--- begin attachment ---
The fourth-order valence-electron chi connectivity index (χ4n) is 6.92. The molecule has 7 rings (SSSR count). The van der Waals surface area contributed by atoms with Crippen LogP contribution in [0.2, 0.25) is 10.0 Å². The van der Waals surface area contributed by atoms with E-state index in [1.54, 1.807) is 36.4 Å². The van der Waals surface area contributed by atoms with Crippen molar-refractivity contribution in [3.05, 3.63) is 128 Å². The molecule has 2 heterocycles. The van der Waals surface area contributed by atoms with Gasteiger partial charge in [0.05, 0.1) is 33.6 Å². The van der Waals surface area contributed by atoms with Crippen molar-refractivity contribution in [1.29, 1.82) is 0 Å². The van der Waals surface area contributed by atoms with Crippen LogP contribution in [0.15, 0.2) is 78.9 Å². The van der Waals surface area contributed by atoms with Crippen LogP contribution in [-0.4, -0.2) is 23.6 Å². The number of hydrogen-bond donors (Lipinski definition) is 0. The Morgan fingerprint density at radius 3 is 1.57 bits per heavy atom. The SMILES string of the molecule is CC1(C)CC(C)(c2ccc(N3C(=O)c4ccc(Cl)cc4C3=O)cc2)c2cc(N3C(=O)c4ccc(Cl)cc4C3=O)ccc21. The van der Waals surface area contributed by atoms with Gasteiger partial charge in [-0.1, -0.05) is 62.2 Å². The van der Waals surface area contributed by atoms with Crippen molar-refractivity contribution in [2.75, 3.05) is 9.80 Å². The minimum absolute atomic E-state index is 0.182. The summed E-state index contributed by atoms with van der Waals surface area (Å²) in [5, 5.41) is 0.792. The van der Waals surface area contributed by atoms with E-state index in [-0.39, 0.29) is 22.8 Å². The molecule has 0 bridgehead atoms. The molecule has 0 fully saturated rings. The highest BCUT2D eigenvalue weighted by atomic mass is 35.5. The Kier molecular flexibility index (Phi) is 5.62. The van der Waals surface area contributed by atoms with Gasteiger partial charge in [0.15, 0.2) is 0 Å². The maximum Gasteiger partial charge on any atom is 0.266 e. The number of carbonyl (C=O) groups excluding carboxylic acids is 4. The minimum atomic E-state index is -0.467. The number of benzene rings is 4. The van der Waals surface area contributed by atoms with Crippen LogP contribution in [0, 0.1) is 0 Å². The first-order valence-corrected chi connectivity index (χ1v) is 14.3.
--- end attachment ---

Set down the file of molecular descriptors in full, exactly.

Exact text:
The fourth-order valence-electron chi connectivity index (χ4n) is 6.92. The molecule has 7 rings (SSSR count). The van der Waals surface area contributed by atoms with Crippen LogP contribution in [0.2, 0.25) is 10.0 Å². The van der Waals surface area contributed by atoms with E-state index in [1.54, 1.807) is 36.4 Å². The van der Waals surface area contributed by atoms with Crippen molar-refractivity contribution in [3.05, 3.63) is 128 Å². The molecule has 2 heterocycles. The van der Waals surface area contributed by atoms with Gasteiger partial charge in [0.05, 0.1) is 33.6 Å². The van der Waals surface area contributed by atoms with Crippen molar-refractivity contribution in [1.29, 1.82) is 0 Å². The van der Waals surface area contributed by atoms with Crippen LogP contribution in [0.15, 0.2) is 78.9 Å². The van der Waals surface area contributed by atoms with Crippen LogP contribution in [-0.4, -0.2) is 23.6 Å². The number of hydrogen-bond donors (Lipinski definition) is 0. The Morgan fingerprint density at radius 3 is 1.57 bits per heavy atom. The SMILES string of the molecule is CC1(C)CC(C)(c2ccc(N3C(=O)c4ccc(Cl)cc4C3=O)cc2)c2cc(N3C(=O)c4ccc(Cl)cc4C3=O)ccc21. The van der Waals surface area contributed by atoms with Gasteiger partial charge in [-0.1, -0.05) is 62.2 Å². The van der Waals surface area contributed by atoms with Crippen molar-refractivity contribution in [2.75, 3.05) is 9.80 Å². The minimum absolute atomic E-state index is 0.182. The summed E-state index contributed by atoms with van der Waals surface area (Å²) in [5, 5.41) is 0.792. The van der Waals surface area contributed by atoms with E-state index in [-0.39, 0.29) is 22.8 Å². The molecule has 0 bridgehead atoms. The molecule has 0 fully saturated rings. The highest BCUT2D eigenvalue weighted by atomic mass is 35.5. The Kier molecular flexibility index (Phi) is 5.62. The van der Waals surface area contributed by atoms with Gasteiger partial charge in [0.15, 0.2) is 0 Å². The maximum Gasteiger partial charge on any atom is 0.266 e. The number of carbonyl (C=O) groups excluding carboxylic acids is 4. The minimum atomic E-state index is -0.467. The number of benzene rings is 4. The van der Waals surface area contributed by atoms with Crippen LogP contribution in [0, 0.1) is 0 Å². The first-order valence-corrected chi connectivity index (χ1v) is 14.3.